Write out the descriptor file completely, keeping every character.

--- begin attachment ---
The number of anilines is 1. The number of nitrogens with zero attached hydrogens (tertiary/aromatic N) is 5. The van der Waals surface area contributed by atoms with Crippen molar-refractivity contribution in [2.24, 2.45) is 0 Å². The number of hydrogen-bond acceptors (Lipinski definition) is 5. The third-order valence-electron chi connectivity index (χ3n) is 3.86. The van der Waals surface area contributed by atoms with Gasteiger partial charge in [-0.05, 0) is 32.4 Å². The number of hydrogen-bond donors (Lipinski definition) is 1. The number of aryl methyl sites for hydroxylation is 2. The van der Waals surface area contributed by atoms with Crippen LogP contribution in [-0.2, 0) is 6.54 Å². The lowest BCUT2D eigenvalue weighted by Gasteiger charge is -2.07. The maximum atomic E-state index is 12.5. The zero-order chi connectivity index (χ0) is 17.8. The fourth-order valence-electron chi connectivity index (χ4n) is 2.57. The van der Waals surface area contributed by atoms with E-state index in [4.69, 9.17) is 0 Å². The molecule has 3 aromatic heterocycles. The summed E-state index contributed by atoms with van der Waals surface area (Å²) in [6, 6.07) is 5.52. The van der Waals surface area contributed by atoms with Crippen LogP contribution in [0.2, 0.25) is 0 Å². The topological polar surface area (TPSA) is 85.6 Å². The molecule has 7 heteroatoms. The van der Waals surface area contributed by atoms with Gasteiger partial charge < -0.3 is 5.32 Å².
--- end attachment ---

The number of anilines is 1. The number of nitrogens with zero attached hydrogens (tertiary/aromatic N) is 5. The van der Waals surface area contributed by atoms with Crippen molar-refractivity contribution in [2.24, 2.45) is 0 Å². The number of hydrogen-bond acceptors (Lipinski definition) is 5. The third-order valence-electron chi connectivity index (χ3n) is 3.86. The van der Waals surface area contributed by atoms with Gasteiger partial charge in [-0.05, 0) is 32.4 Å². The number of hydrogen-bond donors (Lipinski definition) is 1. The number of aryl methyl sites for hydroxylation is 2. The van der Waals surface area contributed by atoms with Crippen LogP contribution in [-0.2, 0) is 6.54 Å². The lowest BCUT2D eigenvalue weighted by Gasteiger charge is -2.07. The maximum atomic E-state index is 12.5. The zero-order chi connectivity index (χ0) is 17.8. The fourth-order valence-electron chi connectivity index (χ4n) is 2.57. The van der Waals surface area contributed by atoms with E-state index in [4.69, 9.17) is 0 Å². The molecule has 3 aromatic heterocycles. The summed E-state index contributed by atoms with van der Waals surface area (Å²) in [6, 6.07) is 5.52. The van der Waals surface area contributed by atoms with Crippen LogP contribution in [0.2, 0.25) is 0 Å². The topological polar surface area (TPSA) is 85.6 Å². The molecule has 7 heteroatoms. The van der Waals surface area contributed by atoms with Gasteiger partial charge < -0.3 is 5.32 Å².